Edited by Kate Findley and proofread by Angela Shoemaker, Wondrium Daily
Many people think of creativity as something you either have or don’t have. However, creativity can be developed through the use of games and puzzles. Professor Vishton describes one method, which is the Remote Associates Test.
Why Creativity Matters
Before explaining how the Remote Associates Test (RAT) works, it’s important to understand why you would want to engage in such a test in the first place. Creativity may be the most valuable thing that our brains produce.
Innovations in terms of solving problems and designing products have been a repeating hallmark of human history. The creativity of artists in visual, auditory, and even culinary domains provides some of the greatest pleasures that humanity has ever experienced.
Creativity also shows up in our individual daily lives—not just in terms of work, but in terms of things like maintaining relationships. If an interpersonal problem arises, finding a creative, novel solution can be the key to improving a relationship, or even saving it.
Given the importance of creativity, you would think that cognitive neuroscience would have studied it a lot more. However, only in the last few decades have researchers tried to study creativity from a cognitive neuroscience perspective.
The reasons cognitive neuroscience has been late to the game have been largely pragmatic. You can’t just put someone into an fMRI scanner and instruct them to be creative, starting—now!
While the work was delayed as researchers developed techniques, creative solutions have been devised, and we’ve learned a tremendous amount about how the creative process works in general and how the brain implements it. One way to enhance our creativity is through completing puzzles.
For instance, if someone gives you a complex puzzle to solve, you’ll likely have to tap your creativity to come up with a solution. If thousands of people do the same puzzle, some will be creative enough to solve it, and some will not.
Finding Remote Associations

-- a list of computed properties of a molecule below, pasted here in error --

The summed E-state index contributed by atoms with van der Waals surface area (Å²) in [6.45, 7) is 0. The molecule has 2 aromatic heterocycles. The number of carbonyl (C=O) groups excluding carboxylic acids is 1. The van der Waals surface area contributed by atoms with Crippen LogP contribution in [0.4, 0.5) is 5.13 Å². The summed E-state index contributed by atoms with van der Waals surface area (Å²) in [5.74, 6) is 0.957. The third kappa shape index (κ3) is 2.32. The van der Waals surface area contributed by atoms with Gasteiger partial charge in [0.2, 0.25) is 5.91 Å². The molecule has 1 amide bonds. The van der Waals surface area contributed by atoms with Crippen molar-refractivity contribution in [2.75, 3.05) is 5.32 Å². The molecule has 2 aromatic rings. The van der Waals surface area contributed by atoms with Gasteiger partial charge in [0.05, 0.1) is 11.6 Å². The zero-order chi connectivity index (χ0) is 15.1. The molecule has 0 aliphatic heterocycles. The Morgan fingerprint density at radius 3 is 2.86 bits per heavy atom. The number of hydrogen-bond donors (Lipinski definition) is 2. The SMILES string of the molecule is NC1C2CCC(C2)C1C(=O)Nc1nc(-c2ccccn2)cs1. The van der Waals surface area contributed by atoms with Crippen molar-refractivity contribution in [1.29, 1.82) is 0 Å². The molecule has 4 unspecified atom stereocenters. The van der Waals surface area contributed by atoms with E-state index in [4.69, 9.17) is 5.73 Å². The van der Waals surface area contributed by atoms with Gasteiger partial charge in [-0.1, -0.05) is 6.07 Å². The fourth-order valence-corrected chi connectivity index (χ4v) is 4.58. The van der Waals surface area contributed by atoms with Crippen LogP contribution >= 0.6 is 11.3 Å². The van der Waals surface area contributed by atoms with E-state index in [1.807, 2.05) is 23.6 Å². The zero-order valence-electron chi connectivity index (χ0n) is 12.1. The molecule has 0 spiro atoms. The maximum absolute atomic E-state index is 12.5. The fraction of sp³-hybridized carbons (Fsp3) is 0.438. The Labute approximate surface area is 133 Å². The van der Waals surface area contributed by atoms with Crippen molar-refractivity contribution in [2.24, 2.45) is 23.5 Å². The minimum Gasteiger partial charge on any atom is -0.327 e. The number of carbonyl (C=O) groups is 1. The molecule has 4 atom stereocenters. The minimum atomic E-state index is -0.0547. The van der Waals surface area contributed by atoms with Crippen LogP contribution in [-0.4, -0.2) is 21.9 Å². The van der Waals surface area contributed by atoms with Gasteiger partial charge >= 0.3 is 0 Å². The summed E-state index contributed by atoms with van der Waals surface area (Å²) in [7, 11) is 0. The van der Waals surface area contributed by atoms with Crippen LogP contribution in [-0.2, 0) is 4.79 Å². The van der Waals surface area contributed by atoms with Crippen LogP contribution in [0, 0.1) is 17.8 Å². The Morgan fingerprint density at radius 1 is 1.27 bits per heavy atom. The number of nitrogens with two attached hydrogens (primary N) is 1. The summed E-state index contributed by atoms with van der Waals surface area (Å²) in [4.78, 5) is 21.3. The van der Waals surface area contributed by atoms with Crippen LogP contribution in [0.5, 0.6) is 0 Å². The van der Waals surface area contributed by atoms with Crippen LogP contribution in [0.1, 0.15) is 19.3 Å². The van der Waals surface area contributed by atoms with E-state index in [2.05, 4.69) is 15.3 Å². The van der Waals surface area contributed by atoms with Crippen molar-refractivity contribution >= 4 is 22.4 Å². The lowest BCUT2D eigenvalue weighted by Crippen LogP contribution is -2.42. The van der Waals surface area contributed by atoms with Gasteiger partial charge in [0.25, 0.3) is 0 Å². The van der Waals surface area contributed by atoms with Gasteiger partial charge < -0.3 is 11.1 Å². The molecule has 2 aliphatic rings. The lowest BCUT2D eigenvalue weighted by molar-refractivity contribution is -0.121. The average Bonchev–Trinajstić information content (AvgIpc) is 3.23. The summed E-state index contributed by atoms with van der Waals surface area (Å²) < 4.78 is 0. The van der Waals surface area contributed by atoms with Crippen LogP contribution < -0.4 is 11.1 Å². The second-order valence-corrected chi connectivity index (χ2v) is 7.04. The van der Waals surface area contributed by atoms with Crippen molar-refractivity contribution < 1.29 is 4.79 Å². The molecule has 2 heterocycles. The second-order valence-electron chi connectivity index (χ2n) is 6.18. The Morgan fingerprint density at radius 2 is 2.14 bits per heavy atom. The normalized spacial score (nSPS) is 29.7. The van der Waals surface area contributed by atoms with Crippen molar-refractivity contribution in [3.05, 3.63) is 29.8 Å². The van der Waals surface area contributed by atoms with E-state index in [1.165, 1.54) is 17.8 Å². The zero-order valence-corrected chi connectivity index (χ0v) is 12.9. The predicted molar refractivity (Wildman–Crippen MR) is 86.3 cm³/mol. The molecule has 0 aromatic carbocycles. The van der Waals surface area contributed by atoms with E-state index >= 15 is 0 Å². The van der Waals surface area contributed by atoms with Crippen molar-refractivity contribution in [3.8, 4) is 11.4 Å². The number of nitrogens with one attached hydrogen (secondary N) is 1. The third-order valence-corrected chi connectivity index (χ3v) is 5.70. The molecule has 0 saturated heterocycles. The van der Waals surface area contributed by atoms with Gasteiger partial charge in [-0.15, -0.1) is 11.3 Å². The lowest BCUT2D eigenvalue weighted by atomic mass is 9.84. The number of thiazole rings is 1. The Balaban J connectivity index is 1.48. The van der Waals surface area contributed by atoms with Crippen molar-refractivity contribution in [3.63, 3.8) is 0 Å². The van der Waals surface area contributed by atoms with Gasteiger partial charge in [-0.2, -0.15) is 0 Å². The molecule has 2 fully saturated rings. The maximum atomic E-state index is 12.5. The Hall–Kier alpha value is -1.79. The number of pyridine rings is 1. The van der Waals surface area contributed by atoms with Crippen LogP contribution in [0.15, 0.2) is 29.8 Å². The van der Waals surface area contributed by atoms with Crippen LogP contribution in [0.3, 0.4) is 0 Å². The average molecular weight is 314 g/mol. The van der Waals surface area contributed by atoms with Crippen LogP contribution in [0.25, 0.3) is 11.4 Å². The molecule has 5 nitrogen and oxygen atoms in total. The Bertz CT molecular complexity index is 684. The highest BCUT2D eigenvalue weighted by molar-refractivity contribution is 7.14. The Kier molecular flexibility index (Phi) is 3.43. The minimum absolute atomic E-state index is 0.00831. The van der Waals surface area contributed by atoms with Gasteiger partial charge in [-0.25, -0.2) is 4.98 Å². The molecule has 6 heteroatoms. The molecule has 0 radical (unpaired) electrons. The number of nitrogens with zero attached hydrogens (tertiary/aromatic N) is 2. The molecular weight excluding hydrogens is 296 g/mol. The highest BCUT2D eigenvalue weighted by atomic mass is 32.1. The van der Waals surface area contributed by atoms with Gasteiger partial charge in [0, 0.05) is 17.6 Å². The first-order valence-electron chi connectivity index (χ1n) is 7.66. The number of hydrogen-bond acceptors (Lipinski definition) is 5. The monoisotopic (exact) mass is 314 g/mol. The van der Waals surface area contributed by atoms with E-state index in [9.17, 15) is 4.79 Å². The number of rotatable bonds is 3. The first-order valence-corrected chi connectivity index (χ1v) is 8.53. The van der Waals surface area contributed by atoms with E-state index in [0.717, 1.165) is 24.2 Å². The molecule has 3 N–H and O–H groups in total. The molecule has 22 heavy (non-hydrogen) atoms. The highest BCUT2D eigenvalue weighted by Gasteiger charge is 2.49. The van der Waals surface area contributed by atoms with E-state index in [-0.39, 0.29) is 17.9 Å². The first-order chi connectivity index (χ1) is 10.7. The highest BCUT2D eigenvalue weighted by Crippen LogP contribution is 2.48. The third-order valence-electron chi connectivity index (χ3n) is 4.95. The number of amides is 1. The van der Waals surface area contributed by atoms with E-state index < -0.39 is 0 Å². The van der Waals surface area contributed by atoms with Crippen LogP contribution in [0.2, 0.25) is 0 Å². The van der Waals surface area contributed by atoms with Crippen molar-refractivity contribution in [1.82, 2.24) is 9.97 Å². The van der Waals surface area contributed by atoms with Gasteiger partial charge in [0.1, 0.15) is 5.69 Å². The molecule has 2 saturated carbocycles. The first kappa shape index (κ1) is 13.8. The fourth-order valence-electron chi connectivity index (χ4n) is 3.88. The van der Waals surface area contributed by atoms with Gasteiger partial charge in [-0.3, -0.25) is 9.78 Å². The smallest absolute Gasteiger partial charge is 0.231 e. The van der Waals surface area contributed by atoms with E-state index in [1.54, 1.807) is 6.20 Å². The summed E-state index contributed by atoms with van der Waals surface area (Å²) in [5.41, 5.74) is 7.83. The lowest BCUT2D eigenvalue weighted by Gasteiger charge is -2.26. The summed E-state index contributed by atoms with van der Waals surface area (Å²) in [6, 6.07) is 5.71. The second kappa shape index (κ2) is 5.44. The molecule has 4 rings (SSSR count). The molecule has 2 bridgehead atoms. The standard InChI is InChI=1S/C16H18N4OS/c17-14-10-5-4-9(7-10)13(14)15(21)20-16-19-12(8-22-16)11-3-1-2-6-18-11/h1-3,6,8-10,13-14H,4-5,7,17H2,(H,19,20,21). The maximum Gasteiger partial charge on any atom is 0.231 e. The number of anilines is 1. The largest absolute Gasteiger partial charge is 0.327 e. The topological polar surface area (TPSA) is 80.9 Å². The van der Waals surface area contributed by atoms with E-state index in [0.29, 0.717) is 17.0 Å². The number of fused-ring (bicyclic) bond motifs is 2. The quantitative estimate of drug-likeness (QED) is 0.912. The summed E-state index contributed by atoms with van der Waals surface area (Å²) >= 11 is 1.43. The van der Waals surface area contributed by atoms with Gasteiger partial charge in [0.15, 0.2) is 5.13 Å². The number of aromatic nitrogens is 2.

One type of puzzle is a RAT, during which you are given three words. You must then come up with a fourth word closely associated with all three that could form common phrases of two words with each.
For example, if you were given the words “cottage,” “Swiss,” and “cake,” you would find a word that could form combinations with all three of them. Such combinations include “cottage cheese,” “Swiss cheese,” and “cheesecake.”
Here’s another example to give you a feel for this RAT. The next three words are “glass,” “gun,” and “put.”
This one’s a bit harder. The answer is “shot:” “Shot glass,” “shotgun,” and “shot put.”
One more: the three words are “mower,” “atomic,” and “foreign.” This one is also hard. The answer is “power,” which forms “power mower,” “atomic power,” and “foreign power.”
These are just word puzzles, but they activate many of the brain processes involved in developing creative solutions to problems in general. A big step in most creative processes is to think about how different pieces of information relate to one another.
For example, suppose you lived in the 1800s and wanted to figure out how to make an incandescent light bulb last longer. You’d have to figure out how electricity flows through the bulb and how that leads to both the production of light and the degradation of the filament material.
You need to think about the properties of different materials and how they change when heated—in particular, how they oxidize. Eventually, like the Belgian inventor Jobard, you might have the insight that if you could take most of the oxygen out of the light bulb, the filament would oxidize less and last longer.
In this creative invention process, you’re using information from many different sources that are related, but only remotely so, and finding out how to draw new connections between them. That’s exactly what you do with the RAT.
You search for connections between the words that are remote—thus the name “remote associates” test. This may not be the whole process of creativity, but it’s an essential part of it. If you can become better at finding remote associations, then you can boost your creativity.
This article was edited by Kate Findley, Writer for Wondrium Daily, and proofread by Angela Shoemaker, Proofreader and Copy Editor for Wondrium Daily.
Peter M. Vishton is an Associate Professor of Psychology at William & Mary. He earned his PhD in Psychology and Cognitive Science from Cornell University. Before joining the faculty of William & Mary, he taught at Northwestern University and served as the program director for developmental and learning sciences at the National Science Foundation.